Mapping genetic polymorphisms affecting natural variation in Drosophila longevity.

Academic Article


  • Analyses of mutations affecting life span in model organisms have revealed a number of genes that regulate longevity in evolutionarily conserved signaling pathways. These studies suggest that genes involved in insulin-like signaling pathways, metabolism, stress response, and prevention of oxidative damage influence life span. However, we do not know whether functional polymorphisms at these candidate genes affect population variation in longevity. To identify naturally occurring molecular polymorphisms that are responsible for variation in life span, we must first map the quantitative trait gene (QTG), followed by linkage disequilibrium mapping in a large sample of alleles collected from a natural population. Genome-wide recombination mapping is a well developed approach for identifying the chromosomal regions (quantitative trait loci [QTLs]) where the QTGs affecting variation in life span between two strains map. The challenge for this approach has been to resolve the QTL to the level of individual genes. This chapter reports details of quantitative complementation tests and linkage disequilibrium mapping to identify positional genes and causative genetic polymorphisms determining variation in Drosophila longevity.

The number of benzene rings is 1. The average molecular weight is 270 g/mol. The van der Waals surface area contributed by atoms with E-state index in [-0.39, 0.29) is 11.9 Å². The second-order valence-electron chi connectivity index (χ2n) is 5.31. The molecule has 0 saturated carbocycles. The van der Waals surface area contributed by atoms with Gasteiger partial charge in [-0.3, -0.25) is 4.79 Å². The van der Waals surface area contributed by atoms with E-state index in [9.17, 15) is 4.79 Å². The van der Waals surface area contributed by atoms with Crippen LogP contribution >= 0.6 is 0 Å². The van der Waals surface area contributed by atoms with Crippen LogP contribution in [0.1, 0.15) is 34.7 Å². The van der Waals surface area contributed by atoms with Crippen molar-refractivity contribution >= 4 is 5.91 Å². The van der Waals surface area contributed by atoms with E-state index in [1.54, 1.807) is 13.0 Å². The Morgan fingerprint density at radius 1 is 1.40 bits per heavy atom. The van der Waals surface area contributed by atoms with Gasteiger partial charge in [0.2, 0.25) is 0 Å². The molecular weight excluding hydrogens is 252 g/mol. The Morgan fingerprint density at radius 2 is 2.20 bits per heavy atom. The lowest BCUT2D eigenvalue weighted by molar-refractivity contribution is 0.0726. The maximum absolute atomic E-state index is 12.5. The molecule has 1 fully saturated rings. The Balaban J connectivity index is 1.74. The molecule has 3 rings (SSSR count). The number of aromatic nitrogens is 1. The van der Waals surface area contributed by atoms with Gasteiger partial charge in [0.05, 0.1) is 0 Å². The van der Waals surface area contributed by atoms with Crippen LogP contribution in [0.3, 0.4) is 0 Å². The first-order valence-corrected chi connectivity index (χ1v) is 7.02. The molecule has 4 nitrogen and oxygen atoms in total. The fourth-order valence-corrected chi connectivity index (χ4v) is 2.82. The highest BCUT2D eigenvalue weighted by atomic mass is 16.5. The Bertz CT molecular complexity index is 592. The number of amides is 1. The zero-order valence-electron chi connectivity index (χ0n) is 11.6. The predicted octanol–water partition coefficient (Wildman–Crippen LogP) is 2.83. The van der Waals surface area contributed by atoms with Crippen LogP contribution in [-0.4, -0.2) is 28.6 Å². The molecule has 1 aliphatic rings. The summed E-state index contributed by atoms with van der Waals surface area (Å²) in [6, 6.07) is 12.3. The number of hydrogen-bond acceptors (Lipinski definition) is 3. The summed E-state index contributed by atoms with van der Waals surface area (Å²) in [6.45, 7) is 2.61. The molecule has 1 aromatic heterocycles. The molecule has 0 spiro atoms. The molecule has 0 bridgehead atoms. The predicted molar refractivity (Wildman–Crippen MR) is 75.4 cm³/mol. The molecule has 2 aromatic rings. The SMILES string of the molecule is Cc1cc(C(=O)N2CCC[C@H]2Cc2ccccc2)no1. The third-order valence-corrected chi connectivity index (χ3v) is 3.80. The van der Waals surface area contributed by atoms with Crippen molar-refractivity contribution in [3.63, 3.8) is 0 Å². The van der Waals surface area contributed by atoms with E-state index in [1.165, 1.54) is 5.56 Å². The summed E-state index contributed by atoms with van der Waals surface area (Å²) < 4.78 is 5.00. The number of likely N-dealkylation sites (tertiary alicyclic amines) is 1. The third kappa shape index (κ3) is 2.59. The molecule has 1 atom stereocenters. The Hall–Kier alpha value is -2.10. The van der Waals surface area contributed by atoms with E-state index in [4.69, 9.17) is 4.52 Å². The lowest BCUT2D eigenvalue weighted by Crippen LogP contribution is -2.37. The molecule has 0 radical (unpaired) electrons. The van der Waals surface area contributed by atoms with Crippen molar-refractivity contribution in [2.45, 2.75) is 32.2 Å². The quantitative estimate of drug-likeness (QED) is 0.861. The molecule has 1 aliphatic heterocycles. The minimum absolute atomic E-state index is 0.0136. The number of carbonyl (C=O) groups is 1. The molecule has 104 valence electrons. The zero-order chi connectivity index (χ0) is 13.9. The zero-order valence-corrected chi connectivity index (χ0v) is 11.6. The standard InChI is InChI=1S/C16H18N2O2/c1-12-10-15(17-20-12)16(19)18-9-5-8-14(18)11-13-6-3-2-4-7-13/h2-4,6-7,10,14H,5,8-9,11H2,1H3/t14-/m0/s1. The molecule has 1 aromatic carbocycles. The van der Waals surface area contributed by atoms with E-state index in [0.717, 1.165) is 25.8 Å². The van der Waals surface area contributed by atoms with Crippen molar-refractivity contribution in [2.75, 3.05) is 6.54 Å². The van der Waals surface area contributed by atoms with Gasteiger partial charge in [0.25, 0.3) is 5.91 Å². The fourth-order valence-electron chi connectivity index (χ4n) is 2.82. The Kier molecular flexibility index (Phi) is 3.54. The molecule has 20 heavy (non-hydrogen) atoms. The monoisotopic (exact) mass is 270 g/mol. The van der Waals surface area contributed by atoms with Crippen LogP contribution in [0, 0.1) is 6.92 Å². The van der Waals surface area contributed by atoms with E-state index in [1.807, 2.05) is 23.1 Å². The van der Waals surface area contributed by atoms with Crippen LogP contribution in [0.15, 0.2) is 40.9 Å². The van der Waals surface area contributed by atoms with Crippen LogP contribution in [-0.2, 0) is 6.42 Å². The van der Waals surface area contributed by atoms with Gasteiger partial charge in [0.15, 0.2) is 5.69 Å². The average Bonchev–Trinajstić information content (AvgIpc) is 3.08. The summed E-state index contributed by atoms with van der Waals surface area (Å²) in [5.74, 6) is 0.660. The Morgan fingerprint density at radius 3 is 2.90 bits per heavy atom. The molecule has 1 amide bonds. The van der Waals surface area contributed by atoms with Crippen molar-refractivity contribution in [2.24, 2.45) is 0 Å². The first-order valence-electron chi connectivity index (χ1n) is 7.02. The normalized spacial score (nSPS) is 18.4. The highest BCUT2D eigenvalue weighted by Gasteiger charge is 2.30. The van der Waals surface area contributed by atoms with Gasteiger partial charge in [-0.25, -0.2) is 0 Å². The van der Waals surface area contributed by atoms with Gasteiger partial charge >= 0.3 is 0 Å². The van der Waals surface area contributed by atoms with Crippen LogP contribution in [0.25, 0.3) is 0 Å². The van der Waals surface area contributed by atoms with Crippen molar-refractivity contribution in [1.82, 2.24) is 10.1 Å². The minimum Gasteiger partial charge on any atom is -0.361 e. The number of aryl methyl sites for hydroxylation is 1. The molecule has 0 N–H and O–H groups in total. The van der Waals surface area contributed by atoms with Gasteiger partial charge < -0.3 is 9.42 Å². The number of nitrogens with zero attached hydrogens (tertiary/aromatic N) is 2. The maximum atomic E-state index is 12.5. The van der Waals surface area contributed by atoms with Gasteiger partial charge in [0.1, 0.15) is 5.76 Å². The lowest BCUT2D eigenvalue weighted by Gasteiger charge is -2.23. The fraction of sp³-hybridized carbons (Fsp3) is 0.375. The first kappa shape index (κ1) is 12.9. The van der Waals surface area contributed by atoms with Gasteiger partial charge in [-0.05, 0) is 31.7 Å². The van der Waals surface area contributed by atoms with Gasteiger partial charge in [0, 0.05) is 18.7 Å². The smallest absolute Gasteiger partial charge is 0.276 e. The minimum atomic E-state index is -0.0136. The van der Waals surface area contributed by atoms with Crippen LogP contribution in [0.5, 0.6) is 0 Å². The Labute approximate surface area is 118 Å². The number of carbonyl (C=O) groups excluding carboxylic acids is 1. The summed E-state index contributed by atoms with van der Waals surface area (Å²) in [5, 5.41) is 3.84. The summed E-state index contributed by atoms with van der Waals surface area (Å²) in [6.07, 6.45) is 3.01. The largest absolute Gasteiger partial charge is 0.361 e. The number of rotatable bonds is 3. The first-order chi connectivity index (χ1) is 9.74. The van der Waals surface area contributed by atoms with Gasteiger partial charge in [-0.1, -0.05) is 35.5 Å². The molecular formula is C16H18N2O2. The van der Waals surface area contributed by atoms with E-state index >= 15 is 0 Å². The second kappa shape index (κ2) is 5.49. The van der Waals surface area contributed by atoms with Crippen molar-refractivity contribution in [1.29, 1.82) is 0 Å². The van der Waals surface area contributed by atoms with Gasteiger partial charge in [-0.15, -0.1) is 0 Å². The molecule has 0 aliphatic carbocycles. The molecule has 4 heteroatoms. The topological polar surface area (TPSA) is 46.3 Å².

• Authors

    Published In


  • Animals, Chromosome Mapping, Drosophila melanogaster, Genes, Insect, Linkage Disequilibrium, Longevity, Mutation, Polymorphism, Genetic, Quantitative Trait Loci
  • Digital Object Identifier (doi)

    Author List

  • De Luca M; Leips J
  • Start Page

  • 307
  • End Page

  • 320
  • Volume

  • 371